Document Type




Embargo Period



telecommunications, infrastructure, QoS, quality of service, policy, broadband, bandwidth management, DiffServ




Information and Library Science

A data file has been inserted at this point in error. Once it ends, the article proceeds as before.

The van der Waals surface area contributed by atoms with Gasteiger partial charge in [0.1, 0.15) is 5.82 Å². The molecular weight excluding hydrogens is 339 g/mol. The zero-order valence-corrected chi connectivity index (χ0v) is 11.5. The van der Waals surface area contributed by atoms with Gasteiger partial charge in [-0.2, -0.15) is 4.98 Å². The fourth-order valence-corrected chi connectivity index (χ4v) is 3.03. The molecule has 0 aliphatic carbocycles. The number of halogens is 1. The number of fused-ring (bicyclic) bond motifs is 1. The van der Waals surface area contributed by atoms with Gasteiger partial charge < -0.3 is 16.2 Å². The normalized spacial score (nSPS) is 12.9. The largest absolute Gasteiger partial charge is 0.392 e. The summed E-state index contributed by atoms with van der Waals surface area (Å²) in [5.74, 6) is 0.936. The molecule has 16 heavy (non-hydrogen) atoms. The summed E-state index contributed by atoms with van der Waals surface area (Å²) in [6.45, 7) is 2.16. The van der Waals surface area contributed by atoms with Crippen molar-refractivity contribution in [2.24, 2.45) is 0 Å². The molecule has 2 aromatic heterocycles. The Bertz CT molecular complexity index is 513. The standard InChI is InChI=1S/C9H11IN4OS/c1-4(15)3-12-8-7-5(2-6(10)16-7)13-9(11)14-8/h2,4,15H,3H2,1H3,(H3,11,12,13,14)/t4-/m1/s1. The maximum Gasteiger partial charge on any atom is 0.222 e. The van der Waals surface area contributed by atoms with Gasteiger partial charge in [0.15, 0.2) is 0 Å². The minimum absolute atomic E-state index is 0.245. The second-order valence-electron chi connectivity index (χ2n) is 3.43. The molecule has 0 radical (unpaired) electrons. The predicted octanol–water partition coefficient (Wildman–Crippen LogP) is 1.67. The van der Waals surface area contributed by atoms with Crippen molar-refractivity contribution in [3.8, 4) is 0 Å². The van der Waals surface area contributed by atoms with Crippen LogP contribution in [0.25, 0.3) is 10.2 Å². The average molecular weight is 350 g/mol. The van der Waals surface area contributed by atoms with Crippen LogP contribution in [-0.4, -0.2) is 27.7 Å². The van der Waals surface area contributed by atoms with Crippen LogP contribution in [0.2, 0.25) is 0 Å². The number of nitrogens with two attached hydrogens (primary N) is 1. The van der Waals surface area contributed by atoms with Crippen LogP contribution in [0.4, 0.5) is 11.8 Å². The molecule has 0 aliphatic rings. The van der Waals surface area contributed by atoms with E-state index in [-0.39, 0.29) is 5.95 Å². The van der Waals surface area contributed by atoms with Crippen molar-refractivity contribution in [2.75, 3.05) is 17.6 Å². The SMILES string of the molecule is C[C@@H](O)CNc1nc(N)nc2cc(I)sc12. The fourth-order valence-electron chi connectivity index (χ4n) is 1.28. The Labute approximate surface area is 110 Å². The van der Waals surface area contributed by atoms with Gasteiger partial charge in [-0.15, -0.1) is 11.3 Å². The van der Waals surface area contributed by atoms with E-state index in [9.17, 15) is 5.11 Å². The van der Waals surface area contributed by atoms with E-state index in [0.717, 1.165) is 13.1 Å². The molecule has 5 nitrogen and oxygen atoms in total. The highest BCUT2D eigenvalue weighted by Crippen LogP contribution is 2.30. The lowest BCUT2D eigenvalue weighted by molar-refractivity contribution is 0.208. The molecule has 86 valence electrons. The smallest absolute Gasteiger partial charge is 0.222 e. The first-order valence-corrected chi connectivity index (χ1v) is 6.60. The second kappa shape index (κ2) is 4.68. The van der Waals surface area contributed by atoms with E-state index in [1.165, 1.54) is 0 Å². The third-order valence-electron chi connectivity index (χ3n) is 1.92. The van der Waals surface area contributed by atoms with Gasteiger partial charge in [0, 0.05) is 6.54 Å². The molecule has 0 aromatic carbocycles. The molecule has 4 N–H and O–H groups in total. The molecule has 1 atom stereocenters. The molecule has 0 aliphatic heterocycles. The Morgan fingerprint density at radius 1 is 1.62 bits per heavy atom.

With the evolution of the telecommunications infrastructure and the emergence of Internet bandwidth as a commodity market, backbone ISPs will encounter a new set of questions regarding with bandwidth and QoS management for the QoS interconnection. Those questions include: How do the different QoS mechanisms affect the resource and quality allocations over the connection? How will the interconnection policy and schedule differ for different demand characteristics for different network services? What will be the quantitative method of resource allocation of QoS services when cost sharing is necessary for interconnection? How would network profitability, consumer surplus and total surplus differ for QoS interconnection with or without the existence of competitive market information such as price and price index from the bandwidth commodity market such as These and other important questions arise with the evolution of the Internet as both a network of QoS networks and a market for the bandwidth. This paper proposes a market based bandwidth management model for DiffServ networks with the implementation of bandwidth brokers. We formulate the optimization problem for the optimal policy of the DiffServ network's on resource allocation. We use the price data of bandwidth commodity markets to capture the opportunity costs for the DiffServ's network services. The different opportunity costs are measured and estimated based on the results of network simulation using statistics of traffic flow measured from a current Internet backbone. By using these economic models, we numerically simulated the behavior of a backbone ISP network provider to optimize its payoff strategies for different assumptions. We test several hypotheses related to the bandwidth management of QoS interconnection based on the results of numerical simulation for different sets of market and demand assumptions. We expect that this paper will be useful to both backbone ISP network planners and the regulators concerning with the interconnection issues of the next generation Internet.

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